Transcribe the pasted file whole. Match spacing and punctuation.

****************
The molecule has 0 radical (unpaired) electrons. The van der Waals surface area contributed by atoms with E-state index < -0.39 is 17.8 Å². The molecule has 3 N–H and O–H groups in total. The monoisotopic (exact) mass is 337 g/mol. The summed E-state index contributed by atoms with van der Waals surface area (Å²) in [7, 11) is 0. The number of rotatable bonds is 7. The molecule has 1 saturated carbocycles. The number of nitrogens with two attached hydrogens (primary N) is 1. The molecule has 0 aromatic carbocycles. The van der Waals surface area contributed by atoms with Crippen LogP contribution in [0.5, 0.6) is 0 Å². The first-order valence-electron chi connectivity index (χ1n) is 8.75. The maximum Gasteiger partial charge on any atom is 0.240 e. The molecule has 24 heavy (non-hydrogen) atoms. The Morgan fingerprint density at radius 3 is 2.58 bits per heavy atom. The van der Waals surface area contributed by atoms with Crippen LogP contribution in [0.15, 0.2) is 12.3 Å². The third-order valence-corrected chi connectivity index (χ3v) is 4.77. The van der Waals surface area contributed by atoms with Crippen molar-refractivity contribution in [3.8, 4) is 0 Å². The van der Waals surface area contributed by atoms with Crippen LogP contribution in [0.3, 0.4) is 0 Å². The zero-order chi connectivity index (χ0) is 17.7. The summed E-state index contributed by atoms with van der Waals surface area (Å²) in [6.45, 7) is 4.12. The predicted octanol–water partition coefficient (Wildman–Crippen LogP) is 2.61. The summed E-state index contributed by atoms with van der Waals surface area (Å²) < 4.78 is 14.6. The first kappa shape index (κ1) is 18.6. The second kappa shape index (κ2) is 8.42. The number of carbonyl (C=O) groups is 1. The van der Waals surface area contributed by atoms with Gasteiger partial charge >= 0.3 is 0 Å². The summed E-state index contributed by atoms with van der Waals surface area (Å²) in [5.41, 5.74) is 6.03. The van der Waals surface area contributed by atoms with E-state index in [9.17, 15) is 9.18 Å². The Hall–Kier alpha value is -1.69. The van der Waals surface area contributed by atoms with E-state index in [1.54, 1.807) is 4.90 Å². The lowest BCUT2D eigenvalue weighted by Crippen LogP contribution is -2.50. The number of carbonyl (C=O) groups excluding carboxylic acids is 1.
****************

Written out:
The molecule has 0 radical (unpaired) electrons. The van der Waals surface area contributed by atoms with E-state index < -0.39 is 17.8 Å². The molecule has 3 N–H and O–H groups in total. The monoisotopic (exact) mass is 337 g/mol. The summed E-state index contributed by atoms with van der Waals surface area (Å²) in [7, 11) is 0. The number of rotatable bonds is 7. The molecule has 1 saturated carbocycles. The number of nitrogens with two attached hydrogens (primary N) is 1. The molecule has 0 aromatic carbocycles. The van der Waals surface area contributed by atoms with Crippen LogP contribution in [0.5, 0.6) is 0 Å². The first-order valence-electron chi connectivity index (χ1n) is 8.75. The maximum Gasteiger partial charge on any atom is 0.240 e. The molecule has 24 heavy (non-hydrogen) atoms. The Morgan fingerprint density at radius 3 is 2.58 bits per heavy atom. The van der Waals surface area contributed by atoms with Crippen LogP contribution in [0.15, 0.2) is 12.3 Å². The third-order valence-corrected chi connectivity index (χ3v) is 4.77. The van der Waals surface area contributed by atoms with Crippen molar-refractivity contribution in [3.8, 4) is 0 Å². The van der Waals surface area contributed by atoms with Crippen LogP contribution in [0.3, 0.4) is 0 Å². The zero-order chi connectivity index (χ0) is 17.7. The summed E-state index contributed by atoms with van der Waals surface area (Å²) in [6.45, 7) is 4.12. The predicted octanol–water partition coefficient (Wildman–Crippen LogP) is 2.61. The summed E-state index contributed by atoms with van der Waals surface area (Å²) < 4.78 is 14.6. The first kappa shape index (κ1) is 18.6. The second kappa shape index (κ2) is 8.42. The number of carbonyl (C=O) groups is 1. The van der Waals surface area contributed by atoms with Gasteiger partial charge >= 0.3 is 0 Å². The summed E-state index contributed by atoms with van der Waals surface area (Å²) in [5.41, 5.74) is 6.03. The van der Waals surface area contributed by atoms with E-state index in [9.17, 15) is 9.18 Å². The Hall–Kier alpha value is -1.69. The van der Waals surface area contributed by atoms with E-state index in [1.54, 1.807) is 4.90 Å². The lowest BCUT2D eigenvalue weighted by Crippen LogP contribution is -2.50. The number of carbonyl (C=O) groups excluding carboxylic acids is 1.